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Re: [ontology-summit] Criteria for evaluating ontologies at different le

To: ontology-summit@xxxxxxxxxxxxxxxx
From: John F Sowa <sowa@xxxxxxxxxxx>
Date: Wed, 26 Dec 2012 13:51:30 -0500
Message-id: <50DB4732.6040303@xxxxxxxxxxx>
Dear Matthew,    (01)

>> Ultimately, the test of the Semantic Web--and the applications that we
>> build for it--will be the extent to which applications built by others
>> interoperate with ours.    (02)

> That is broadly what I understand by interoperability too. However,
> I see interoperability at two levels, which I will describe as weak
> interoperability and strong interoperability.    (03)

I agree that there are different kinds of interoperability.  But without
specific examples to illustrate the definitions, I have no idea what you
mean by 'weak' or 'strong'.    (04)

> Weak interoperability is when each system that is interoperating is
> completely independent, and interfaces are negotiated between systems that
> need to operate on a one-to-one basis, and may involve extensive mapping
> between different coding systems. The problem with weak interoperability is
> its fragility.    (05)

This is vague.  Please give one or more examples of implemented and
deployed systems that use what you call 'weak interoperability' and
show how they broke down because of the "fragility".    (06)

> In a medium to large network of systems (say 20+) this can be very
> costly. However, this is what TBL seems to be advocating.    (07)

I didn't see anything in Tim's proposal that has any resemblance
to what you said above.  Could you relate his exact words to the
implemented examples of what you call "weak interoperability"?    (08)

>> As an example, I cited the Amazon.com database schema, which is highly
>> underspecified. But it enables vendors around the world to interoperate
>> with the Amazon software in describing, selling, and shipping a wide
>> variety of products.    (09)

> I would not describe this as underspecified, just focused. I think you
> will find it is quite precisely specified in things like delivery addresses,
> credit card details, product pricing, delivery charges, product names, etc.    (010)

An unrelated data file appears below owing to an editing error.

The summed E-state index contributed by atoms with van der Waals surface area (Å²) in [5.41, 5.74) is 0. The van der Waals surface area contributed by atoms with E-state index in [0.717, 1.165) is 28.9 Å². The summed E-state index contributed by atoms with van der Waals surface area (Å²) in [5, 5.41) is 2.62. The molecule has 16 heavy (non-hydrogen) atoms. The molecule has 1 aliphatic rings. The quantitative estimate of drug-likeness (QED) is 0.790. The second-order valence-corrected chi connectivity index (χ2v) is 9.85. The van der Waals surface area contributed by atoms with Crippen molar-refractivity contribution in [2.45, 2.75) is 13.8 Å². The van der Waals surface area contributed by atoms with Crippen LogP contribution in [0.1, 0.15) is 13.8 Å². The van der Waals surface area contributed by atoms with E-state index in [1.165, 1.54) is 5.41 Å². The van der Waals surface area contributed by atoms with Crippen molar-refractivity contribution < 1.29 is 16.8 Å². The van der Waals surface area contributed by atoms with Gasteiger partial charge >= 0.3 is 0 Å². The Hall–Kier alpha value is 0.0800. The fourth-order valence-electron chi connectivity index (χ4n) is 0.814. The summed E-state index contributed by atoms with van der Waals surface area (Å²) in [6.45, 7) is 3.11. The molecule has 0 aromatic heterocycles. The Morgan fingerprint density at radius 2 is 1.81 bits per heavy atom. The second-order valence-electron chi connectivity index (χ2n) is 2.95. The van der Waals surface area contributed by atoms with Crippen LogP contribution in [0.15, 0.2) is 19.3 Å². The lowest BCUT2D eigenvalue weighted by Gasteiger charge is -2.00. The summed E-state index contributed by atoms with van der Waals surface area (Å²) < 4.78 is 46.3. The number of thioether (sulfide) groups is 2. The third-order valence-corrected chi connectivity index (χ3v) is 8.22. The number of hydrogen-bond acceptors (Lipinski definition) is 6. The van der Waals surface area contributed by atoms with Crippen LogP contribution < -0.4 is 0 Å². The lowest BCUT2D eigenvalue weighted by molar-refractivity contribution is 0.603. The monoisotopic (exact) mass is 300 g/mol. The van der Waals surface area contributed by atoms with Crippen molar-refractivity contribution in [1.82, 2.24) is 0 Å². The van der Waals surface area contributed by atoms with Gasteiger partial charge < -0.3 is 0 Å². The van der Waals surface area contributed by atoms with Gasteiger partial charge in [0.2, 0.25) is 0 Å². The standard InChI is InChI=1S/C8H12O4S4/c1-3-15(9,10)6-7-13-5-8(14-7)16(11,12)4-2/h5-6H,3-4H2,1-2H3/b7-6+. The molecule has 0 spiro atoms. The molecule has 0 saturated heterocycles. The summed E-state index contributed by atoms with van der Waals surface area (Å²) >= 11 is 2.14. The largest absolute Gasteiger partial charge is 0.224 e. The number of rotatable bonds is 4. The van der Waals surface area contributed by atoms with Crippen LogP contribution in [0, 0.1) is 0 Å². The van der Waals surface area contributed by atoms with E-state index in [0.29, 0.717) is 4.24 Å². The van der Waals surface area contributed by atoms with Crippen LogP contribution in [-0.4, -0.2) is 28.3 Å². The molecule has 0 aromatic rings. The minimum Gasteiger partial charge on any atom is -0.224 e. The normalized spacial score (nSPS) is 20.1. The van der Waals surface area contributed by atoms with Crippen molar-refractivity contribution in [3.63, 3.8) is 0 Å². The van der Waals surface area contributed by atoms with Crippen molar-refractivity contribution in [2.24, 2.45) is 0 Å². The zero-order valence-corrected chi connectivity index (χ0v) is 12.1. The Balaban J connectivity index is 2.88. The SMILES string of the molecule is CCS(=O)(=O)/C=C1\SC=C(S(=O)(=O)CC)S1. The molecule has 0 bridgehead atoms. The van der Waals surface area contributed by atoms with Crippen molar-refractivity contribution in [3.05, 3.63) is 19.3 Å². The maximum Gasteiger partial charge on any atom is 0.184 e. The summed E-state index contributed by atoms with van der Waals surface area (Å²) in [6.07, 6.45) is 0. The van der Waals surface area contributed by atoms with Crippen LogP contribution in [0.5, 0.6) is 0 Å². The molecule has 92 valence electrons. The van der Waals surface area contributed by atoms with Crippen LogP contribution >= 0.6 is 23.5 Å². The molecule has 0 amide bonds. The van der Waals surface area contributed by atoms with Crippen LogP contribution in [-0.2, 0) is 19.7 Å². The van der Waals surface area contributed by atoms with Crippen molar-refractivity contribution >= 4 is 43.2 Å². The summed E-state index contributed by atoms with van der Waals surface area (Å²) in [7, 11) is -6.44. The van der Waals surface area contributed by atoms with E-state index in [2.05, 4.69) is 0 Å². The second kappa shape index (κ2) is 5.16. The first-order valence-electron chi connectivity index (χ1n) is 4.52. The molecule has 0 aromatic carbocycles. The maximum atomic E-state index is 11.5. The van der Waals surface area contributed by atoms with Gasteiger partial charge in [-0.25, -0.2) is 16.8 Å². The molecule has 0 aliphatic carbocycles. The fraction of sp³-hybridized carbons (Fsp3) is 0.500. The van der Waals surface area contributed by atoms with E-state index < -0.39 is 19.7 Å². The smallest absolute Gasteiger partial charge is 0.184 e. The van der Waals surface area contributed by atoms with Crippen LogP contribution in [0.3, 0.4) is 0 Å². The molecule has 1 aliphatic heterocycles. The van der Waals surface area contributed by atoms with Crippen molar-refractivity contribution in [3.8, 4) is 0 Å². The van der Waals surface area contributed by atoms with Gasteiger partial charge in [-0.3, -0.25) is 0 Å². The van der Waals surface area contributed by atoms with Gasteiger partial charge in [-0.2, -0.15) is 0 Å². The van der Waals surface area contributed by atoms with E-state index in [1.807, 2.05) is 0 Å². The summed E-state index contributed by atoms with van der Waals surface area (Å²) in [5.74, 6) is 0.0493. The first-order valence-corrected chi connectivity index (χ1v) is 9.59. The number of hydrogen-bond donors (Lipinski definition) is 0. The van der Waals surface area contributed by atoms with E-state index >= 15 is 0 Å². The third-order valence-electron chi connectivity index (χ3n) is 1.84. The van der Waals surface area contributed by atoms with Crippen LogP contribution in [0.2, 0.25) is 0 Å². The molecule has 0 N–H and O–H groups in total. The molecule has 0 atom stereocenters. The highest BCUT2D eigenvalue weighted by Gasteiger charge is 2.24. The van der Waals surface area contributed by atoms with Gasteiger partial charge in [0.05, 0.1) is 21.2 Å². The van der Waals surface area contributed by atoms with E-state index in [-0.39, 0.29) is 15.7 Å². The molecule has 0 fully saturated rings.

It's underspecified in the sense that the product categories -- such as
books, electronics, cameras, toys -- are not defined.    (011)

> Indeed, but if those limited semantics are not true always and
> everywhere there will be occasions when their systems cannot be used
> (or fudge/false data will have to be used to make them work).    (012)

Different vendors might classify similar things as toys, electronics,
or cameras.  Such discrepancies might cause a vendor to lose sales,
but they won't cause any system (Amazon's or any vendor's) to crash.
The current methods are adequate to support a multi-billion dollar
industry.  The penalty of losing sales is sufficient to cause vendors
to keep their classifications reasonably consistent with one another.    (013)

These methods actually work.  That's more than one can claim for
most ontologies and tools for building and/or using ontologies.    (014)

> Strong interoperability replaces this point-to-point approach with a
> hub-and-spoke approach. So, you still have independent applications, but now
> there is a central hub (which may be virtual) with an overarching ontology
> and a single coding system. Interfaces are now just to and from this central
> hub, and preferably, all the systems use the same coding system.    (015)

Precise standards are needed for many purposes.  That point was
recognized in 14th century, and it has become increasingly important
in science, engineering, business, and finance ever since.    (016)

But note that the question of how ontologies and standards are or
should be related is still an active topic of debate.    (017)

> It seems that one of the differences between us may be about where we
> think the utility of ontology is in the business world. For me it is not in
> developing applications that use reasoners, but in developing strong
> interoperability between systems at an enterprise or industry level. My
> estimate is that this gives/will give rise to over 95% of the potential
> benefit of using ontologies.    (018)

So far, we don't seem to disagree about any specific examples.  The
disagreements arise over the words used in vague discussions.    (019)

In fact, that is my main concern about the entire theme of evaluating
ontologies.  There are too many clouds of vague words with no specific
examples to pin them down.    (020)

I'm sure that people who contribute to these discussions base their
words on their own experiences.  But without specific examples, it's
impossible for us to share those experiences and talk coherently
about these clouds of words.    (021)

Bottom line:  We need to have a list of specific examples -- a list
of published ontologies and applications of ontology that anyone can
download and examine.  Without such a list, it's impossible to say
anything meaningful about how to evaluate ontologies.    (022)

John    (023)

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